Balancing act

The Chancellor had one overall aim at today’s Autumn Statement – balance the need to cut against the need to stem the fear of cuts.  By and large he managed that, helped in no small part by the abysmal reaction from the Shadow Chancellor John McDonnell.

Osborne started with his usual happy statistics: economic growth up and happening faster in the north than in the south; deficit falling and still on target to provide a surplus towards the end of the Parliament.

But the Chancellor had a job to do and there were some fairly substantial cuts to government departments announced.  These largely fell in areas with low visibility and about which the public cares less, helping him with backbenchers who worried public confidence in the Tories’ commitment to hardworking families would be hit.    

Beyond the cuts demanded by the right of his party, the Chancellor also excelled at assuaging fear over cuts felt by the wider public.  He proved himself an adept politician by cutting off the two areas where the Government had been exposed in the run-up to today. 

Firstly, he undertook a complete u-turn over his plans to scrap tax credits, thus bringing back on board grumpy Tory backbenchers, and reducing the threat to his reputation as a Chancellor for people ‘doing the right thing’.  No explanation was given on how he will manage to reduce the welfare budget without addressing tax credits, though experts will surely be crawling over the detail to see where else the axe will fall in the Department for Work and Pensions and this statement could all unravel if this has been done badly.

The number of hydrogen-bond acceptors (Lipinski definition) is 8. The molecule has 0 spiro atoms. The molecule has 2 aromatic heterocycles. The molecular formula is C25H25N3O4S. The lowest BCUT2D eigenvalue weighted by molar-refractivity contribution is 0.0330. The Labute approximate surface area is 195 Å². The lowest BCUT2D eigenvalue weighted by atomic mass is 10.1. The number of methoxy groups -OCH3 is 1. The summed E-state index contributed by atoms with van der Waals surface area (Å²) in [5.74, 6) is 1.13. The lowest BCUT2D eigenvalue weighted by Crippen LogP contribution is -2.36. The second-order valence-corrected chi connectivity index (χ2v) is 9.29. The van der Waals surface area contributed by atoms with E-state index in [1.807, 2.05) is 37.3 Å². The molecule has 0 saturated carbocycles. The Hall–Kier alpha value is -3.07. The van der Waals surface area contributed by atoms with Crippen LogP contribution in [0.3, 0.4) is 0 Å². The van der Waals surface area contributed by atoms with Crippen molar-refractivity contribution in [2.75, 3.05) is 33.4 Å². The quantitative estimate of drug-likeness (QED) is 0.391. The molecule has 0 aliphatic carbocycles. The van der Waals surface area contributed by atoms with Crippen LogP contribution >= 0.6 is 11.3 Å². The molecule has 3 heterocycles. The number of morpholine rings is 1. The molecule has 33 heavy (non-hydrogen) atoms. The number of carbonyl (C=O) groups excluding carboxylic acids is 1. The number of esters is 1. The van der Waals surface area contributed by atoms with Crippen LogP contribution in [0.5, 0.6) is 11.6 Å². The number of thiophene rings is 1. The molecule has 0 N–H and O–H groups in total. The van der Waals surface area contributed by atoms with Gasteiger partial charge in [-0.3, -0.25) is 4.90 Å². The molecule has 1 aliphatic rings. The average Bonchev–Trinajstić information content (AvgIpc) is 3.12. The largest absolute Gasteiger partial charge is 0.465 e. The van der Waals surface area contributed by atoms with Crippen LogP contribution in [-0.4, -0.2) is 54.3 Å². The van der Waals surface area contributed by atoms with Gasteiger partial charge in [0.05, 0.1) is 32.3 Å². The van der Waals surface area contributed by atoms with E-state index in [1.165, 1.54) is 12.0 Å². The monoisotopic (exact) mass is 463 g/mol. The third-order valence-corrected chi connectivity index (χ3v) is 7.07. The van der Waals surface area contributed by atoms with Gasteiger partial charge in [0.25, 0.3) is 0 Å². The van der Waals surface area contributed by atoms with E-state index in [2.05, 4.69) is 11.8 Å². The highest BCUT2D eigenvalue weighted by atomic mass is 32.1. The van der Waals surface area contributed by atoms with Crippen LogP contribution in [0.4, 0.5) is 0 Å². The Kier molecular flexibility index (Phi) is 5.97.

And for his finale Osborne addressed concerns over the police budget by ring-fencing that money. This was met by cheers from his backbenchers who know that, together with tax credits, this was the area where the Tories were most exposed.  By tackling both, he will leave his detractors with little to attack him on.  The Shadow Chancellor – never going to excel in formulating a response on police cuts – clearly had to put a big red line through that part of his speech.

The Chancellor is however building up trouble for himself.  With his many promises to ring-fence funding he is boxing himself in should the economy take a turn for the worse.  Alongside healthcare and overseas aid, the protected budget club has grown to include schools, defence and now the police.  Together these make up a substantial chunk of spending and any cuts will have to fall much more drastically on these front line services if the economy goes south.

As for the opposition response, groans and glum faces filled the green benches as McDonnell laboured his way through an incoherent and poorly delivered speech.  The Shadow Chancellor used his time to address individual points in the Budget rather than deliver an overarching narrative, leaving colleagues and opponents alike bored.  Up until this point, broadcasters will have struggled to find a clip to fill their news items this evening, but McDonnell did not in the end disappoint: he produced Chairman Mao’s Little Red Book, to much incredulity and horror from his own side.  Osborne leapt on the opportunity, noting it must’ve been McDonnell’s own personally signed copy.  And they say it’s Corbyn who needs media training.

Michael Stott

Hill & Knowlton Strategies Search